I learned of this little phenomenon when I was talking to George Mason SPP educated Dr. José Loyola Trujillo of ITESM-Santa Fe. It appears that his last trips to the US were to do some shopping in Texan cities with the family.
Issue 3, May/June 2006
Federal Reserve Bank of Dallas Border Benefits from Mexican Shoppers
By Jesus Cañas, Roberto Coronado and Keith Phillips
Along the U.S.–Mexico border from Brownsville to San Diego, more than 665,000 people cross from one country to the other every day to work, study, visit family and shop. U.S. citizens travel into Mexico to find bargains, have dinner, get a haircut and go to the dentist. Mexicans venture north to buy items ranging from groceries to high-end fashions.
The Mexican shoppers are big business for U.S. cities on or near the border. Unlike retailers in most interior U.S. cities, stores in Laredo, El Paso, Nogales and other border towns are actually an export industry—in most years contributing to a U.S. trade surplus in cross-border shopping. The retail export industry provides employment for workers with low and moderate skills and helps explain why job growth in some areas along the border has been among the fastest in the nation since the 1980s.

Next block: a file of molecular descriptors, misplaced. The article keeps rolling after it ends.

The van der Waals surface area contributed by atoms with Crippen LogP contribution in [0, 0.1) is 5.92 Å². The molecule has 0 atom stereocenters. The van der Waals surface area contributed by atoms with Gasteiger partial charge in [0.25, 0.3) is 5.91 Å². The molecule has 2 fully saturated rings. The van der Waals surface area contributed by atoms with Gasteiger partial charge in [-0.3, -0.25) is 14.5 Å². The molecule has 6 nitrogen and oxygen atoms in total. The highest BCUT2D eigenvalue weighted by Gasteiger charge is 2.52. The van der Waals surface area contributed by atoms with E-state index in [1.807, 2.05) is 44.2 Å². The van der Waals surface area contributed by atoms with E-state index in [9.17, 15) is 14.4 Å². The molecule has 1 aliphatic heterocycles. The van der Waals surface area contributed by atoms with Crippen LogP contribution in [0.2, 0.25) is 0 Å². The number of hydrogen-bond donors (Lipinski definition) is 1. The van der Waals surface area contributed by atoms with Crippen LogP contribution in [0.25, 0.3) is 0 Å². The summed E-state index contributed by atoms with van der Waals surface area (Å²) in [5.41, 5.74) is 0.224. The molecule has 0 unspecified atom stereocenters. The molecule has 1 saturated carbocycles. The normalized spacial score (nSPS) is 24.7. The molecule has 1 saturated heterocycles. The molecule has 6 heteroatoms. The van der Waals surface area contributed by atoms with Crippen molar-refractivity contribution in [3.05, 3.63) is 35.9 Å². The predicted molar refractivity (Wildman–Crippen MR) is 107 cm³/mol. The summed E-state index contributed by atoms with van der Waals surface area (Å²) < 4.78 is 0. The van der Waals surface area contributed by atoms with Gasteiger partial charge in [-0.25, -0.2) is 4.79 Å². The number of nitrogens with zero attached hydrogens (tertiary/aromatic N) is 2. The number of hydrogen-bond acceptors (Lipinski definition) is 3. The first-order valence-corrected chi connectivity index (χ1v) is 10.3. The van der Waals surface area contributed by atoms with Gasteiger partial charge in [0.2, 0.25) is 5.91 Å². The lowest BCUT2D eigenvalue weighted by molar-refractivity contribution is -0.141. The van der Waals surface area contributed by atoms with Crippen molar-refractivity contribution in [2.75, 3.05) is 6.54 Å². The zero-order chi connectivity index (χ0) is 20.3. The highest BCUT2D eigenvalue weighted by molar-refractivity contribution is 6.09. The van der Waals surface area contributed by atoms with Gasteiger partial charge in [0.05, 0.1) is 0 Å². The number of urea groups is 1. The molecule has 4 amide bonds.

Because cross-border shopping is so important to local economies, businesses, workers and community leaders are interested in such issues as the size of retail activity, its impact on the local economy and the factors that determine its growth. Researchers have studied the close link between the value of the peso and the ebb and flow of cross-border retailing. Another, more recent concern is the impact on retailing of more stringent border controls resulting from America’s campaign against terrorism.
These topics formed the core of a January conference in San Antonio that brought together scholars and industry experts on cross-border shopping activity. It was hosted by the Federal Reserve Bank of Dallas, through its San Antonio and El Paso branches, and cosponsored by the Federal Reserve Bank of Chicago’s Detroit Branch and the International Council of Shopping Centers.
The presentations shed light on the status of cross-border shopping and identified factors that may shape its future.
Cross-Border Shopping’s Impact
Most sales to Mexican nationals are in cash, making it difficult to measure cross-border shopping activity along the U.S.–Mexico border. To produce an estimate, Banco de México conducts surveys at border crossing points, asking returning individuals how much they spent in the United States or Mexico. In most years, Mexican shoppers spend more money on the U.S. side of the border than U.S. shoppers spend on the Mexican side (Chart 1).